Exclusivity = Luxury
Club level exec lounges are a hot trend. Should you be in on it?
Thursday, December 06, 2012
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The balcony view from the Club Level Lounge at The Ritz-Carlton, Bachelor Gulch is understandably spectacular. In the summer and fall, the Gore Mountain Range near Beaver Creek, CO., explodes in colors of green and yellow. In the winter, snow dominates the landscape as skiers from around the world descend on the ski-in, ski-out resort.
Many of those skiers are guests of The Ritz-Carlton, Bachelor Gulch, and to be sure, the resort’s 42-room Club Level, that adds even more luxury and service to the 10-year-old property.
The “hotel within a hotel” concept at The Ritz-Carlton, Bachelor Gulch, is familiar to luxury travelers who frequent Ritz-Carlton hotels and resorts, as well as other luxury brands such as Fairmont Hotels & Resorts that has Fairmont Gold floors and lounges and Hyatt Regency that has Regency club floors and lounges.
Exclusive club floors, said Clarence Mcleod, Corporate Director of Fairmont Gold for Fairmont Hotels & Resorts, “allows you to maximize your rates, especially with business travelers who have a higher per diem.”
Club floors often are blocked off from other floors, they only be accessed with a private elevator key. At The Ritz-Carlton, Bachelor Gulch, the Club floor number isn’t even on the elevator panel. The Club floor rooms at The Ritz-Carlton, Bachelor Gulch, are the same sizes as on other floors, but with some subtle upgrades. For example, the Bulgari line of skin care products are featured in the Club room versus the standard Ritz-Carlton line in rooms on the other floors.
It’s a subtle difference, but sometimes subtle differences are the most effective. Guests who stay on the Club floors and frequent the lounges are looking for something more than just the impersonal service and environment of an airline lounge at the airport. Club floors offer everything from check-in and check-out services to a business center to food service as much as five times per time. Drinks and snacks are available throughout the day and evening and specially trained concierges are available to provide assist with whatever needs guests might have.
Those services aren’t confined to guests that speak only English and Spanish. At The Ritz-Carlton, San Francisco, Club floor concierges speak a multitude of languages, including Chinese, Japanese and German.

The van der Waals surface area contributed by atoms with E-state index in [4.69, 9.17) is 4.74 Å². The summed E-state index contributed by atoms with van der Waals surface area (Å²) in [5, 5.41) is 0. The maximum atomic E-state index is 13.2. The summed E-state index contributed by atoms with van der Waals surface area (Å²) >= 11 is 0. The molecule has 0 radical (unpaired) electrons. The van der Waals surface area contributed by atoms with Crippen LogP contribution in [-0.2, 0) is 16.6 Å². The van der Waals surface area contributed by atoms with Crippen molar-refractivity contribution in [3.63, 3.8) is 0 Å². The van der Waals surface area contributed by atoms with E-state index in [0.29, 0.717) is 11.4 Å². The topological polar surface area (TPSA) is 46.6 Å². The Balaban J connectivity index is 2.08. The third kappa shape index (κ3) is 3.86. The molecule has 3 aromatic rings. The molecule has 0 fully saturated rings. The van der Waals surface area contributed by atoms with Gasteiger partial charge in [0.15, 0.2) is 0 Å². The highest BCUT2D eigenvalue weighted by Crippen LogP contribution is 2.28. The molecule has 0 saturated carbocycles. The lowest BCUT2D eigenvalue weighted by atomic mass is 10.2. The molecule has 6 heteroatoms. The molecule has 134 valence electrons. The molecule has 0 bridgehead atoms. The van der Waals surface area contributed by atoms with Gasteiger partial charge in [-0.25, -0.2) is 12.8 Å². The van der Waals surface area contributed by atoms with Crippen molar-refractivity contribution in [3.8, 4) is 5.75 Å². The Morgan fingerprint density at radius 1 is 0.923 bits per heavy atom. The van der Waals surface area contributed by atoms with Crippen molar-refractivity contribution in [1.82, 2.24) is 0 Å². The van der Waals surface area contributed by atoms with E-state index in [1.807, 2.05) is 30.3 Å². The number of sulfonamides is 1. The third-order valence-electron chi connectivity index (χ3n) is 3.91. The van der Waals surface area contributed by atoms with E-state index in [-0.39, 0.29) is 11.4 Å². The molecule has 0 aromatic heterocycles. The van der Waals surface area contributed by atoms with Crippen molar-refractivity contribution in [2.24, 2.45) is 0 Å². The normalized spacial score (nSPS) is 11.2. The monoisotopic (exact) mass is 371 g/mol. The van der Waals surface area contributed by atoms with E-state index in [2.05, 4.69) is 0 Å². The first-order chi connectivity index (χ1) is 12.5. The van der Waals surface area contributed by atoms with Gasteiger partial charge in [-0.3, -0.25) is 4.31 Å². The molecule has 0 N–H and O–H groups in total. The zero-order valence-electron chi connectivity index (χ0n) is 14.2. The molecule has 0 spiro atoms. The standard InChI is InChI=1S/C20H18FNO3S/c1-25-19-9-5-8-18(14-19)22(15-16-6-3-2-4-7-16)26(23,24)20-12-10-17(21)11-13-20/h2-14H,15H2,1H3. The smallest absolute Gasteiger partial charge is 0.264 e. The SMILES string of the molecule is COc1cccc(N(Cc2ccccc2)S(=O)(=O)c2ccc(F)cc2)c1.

A club floor lounge’s food and snack service also is an opportunity to show off its cuisine. For example, at The Ritz-Carlton, San Francisco, more than 90 percent of products served on the Club level – from cheese to fruit to bottled water – are sourced from around the Bay area. That not only has an impact on the quality of the food but also on the guests who might want decide on dinner at the hotel’s Parallel 37 restaurant, so the lounge is generating additional revenue for the hotel.
The Regency Club at the Hyatt Regency Hill Country Resort & Spa in San Antonio offers breakfast, snacks and beverages throughout the day and a hot appetizer in the evening. Rooms near the Regency Club lounge are premium-priced, but guests in any standard room can have access to the lounge for $150 per night per room.
“It definitely adds value for a family of four or five people,” said Bryan Niehaus, Guest Services Manager for the 500-room resort. “They can kind of go in and out throughout the day.”
It’s also a good revenue stream for the Hyatt Regency Hill Country Resort & Spa, which caters to a lot of families in the summer and over Spring Break - the two seasons of the year when the lounge is open.
“A lot of our guests want to know before the come if the club is open,” Niehaus said.
Perhaps even more than food and beverage service, the Club floor lounges offer that little (or a lot) extra personal service to guests.
At the Sheraton Denver Downtown Hotel, whose 5,000 square-foot club lounge is the largest in the city, hotel manager Chuck Schuringa, said his club manager one time carried food from the hotel club lounge down two floors for a female guest who has to walk with crutches.
“Now she stays with us every time she comes to town,” Schuringa said.
Abdullah Vural, general manger of The Ritz-Carlton, Bachelor Gulch, said his club manager has been known to fill up the gas tanks of guests’ cars before they check out.
“It costs $20 to put gas in the car,” Vural said. “’A guest might be spending as much as $500 a night extra just to stay up there.”
The club floor guest, Vural said, “is my most valuable customer and most loyal” customer.
“Not that every guest isn’t valuable,” Vural said. “But (club floor guests) are the most engaged. And if you’re the most engaged, you spend more money.”